BTW -- Did you say what that LM741 is being used as?
I connected a sawtooth waveform to pin2 of LM741 .
LM741 is used to amplify the signal .
I connected the scope to the collector of the transistor directly , but the result is still the same.

DaveE
Gold Member
Here's the thing about computer simulations: They simulate exactly what you program them to do. You can draw your circuit and just run the simulator, but, in my experience, you will have about 10-20% chance of it working. You know; garbage in, garbage out.

People make mistakes. A key engineering skill, in any discipline, is to check your work. So once you have drawn the schematic, you should spend some time checking carefully to make sure it is what you intended. This practice will save you lots of time and aggravation. For example, look at every pin on your IC and verify that it is connected to what you want it to be connected to.

BvU and berkeman
berkeman
Mentor
I connected a sawtooth waveform to pin2 of LM741 .
LM741 is used to amplify the signal .
I connected the scope to the collector of the transistor directly , but the result is still the same.
Please learn to plot multiple waveforms on the same display at the same time, and to plot a length of time that shows multiple cycles of interest in your switching waveform. Thank you.

Show on one plot of multiple cycles:
• The + and - inputs to the opamp (which is being used as a _______ [not an "amplifier"])
• The output of the opamp which is mostly the same as the base of the transistor
• The drain of the transistor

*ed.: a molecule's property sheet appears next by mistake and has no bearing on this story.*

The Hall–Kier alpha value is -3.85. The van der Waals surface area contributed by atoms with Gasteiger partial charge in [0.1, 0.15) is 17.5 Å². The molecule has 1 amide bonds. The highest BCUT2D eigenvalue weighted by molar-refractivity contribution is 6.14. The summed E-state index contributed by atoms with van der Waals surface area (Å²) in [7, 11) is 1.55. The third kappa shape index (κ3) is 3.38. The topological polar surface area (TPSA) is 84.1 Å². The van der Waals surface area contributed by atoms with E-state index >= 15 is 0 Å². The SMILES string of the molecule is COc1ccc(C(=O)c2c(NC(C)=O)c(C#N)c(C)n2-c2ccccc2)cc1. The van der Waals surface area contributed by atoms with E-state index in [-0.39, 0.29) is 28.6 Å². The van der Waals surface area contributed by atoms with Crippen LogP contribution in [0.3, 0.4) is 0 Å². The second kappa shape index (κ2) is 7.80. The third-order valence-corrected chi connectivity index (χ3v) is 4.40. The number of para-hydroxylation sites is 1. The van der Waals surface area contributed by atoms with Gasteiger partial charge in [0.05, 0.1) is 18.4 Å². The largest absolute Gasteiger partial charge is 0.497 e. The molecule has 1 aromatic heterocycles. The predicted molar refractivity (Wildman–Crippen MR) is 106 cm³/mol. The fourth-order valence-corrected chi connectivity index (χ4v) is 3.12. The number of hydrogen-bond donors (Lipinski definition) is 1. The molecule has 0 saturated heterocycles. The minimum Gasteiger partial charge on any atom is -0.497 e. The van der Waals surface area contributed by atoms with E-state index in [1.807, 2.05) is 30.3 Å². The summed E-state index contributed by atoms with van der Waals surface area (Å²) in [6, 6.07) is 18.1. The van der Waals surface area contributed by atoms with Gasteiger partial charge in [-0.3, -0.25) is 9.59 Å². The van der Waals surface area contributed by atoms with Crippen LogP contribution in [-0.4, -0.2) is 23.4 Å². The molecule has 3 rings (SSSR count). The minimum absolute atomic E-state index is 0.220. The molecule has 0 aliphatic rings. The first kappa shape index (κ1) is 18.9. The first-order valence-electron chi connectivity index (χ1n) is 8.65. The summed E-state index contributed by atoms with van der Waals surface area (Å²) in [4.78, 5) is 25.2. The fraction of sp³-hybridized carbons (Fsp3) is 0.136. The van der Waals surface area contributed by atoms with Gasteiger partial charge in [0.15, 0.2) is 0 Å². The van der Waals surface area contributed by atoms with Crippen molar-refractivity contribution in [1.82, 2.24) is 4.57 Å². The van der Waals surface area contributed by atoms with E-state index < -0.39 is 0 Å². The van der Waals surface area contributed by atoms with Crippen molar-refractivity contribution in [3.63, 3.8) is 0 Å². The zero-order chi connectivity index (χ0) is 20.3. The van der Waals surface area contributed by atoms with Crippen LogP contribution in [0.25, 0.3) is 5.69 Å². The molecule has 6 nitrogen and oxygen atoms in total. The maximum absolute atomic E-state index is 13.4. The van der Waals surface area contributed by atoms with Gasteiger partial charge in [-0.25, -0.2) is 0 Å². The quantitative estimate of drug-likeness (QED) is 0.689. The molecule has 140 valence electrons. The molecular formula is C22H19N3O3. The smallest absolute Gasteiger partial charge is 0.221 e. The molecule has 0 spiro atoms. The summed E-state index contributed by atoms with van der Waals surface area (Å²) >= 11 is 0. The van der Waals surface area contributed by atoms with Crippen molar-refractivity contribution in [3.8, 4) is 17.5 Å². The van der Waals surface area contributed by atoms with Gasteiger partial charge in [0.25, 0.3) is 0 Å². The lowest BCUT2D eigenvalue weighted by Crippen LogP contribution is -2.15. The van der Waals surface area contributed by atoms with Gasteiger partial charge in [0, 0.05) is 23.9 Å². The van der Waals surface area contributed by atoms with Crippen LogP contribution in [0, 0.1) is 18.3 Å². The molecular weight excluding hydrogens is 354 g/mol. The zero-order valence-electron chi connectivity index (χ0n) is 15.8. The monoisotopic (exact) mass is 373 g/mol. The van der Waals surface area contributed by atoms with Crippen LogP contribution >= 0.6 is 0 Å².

Here's the thing about computer simulations: They simulate exactly what you program them to do. You can draw your circuit and just run the simulator, but, in my experience, you will have about 10-20% chance of it working. You know; garbage in, garbage out.

People make mistakes. A key engineering skill, in any discipline, is to check your work. So once you have drawn the schematic, you should spend some time checking carefully to make sure it is what you intended. This practice will save you lots of time and aggravation. For example, look at every pin on your IC and verify that it is connected to what you want it to be connected to.
I tried to modified the circuit and here's what I got:
Output voltage:

Output current :

DaveE
Gold Member
No. I don't know what your new circuit is (I suppose the corrected version shown before), and your plots have no information about the waveform. 1V, 100V, 1mV? However, I will say this: it appears that your circuit is making pulses. The circuit you showed before (with some minor corrections) will also make voltage pulses.

Anyway, I'm glad your making progress, but don't you think you can check it yourself? What is this circuit supposed to do? Suppose the transistor was off what would the displayed voltage be? What about when it's on?When should it be on? When should it be off? Frequency? Duty cycle?

I tried to modified the circuit and here's what I got:
Output voltage:
View attachment 262156
Output current :
View attachment 262157

I tried to simulate the circuit again: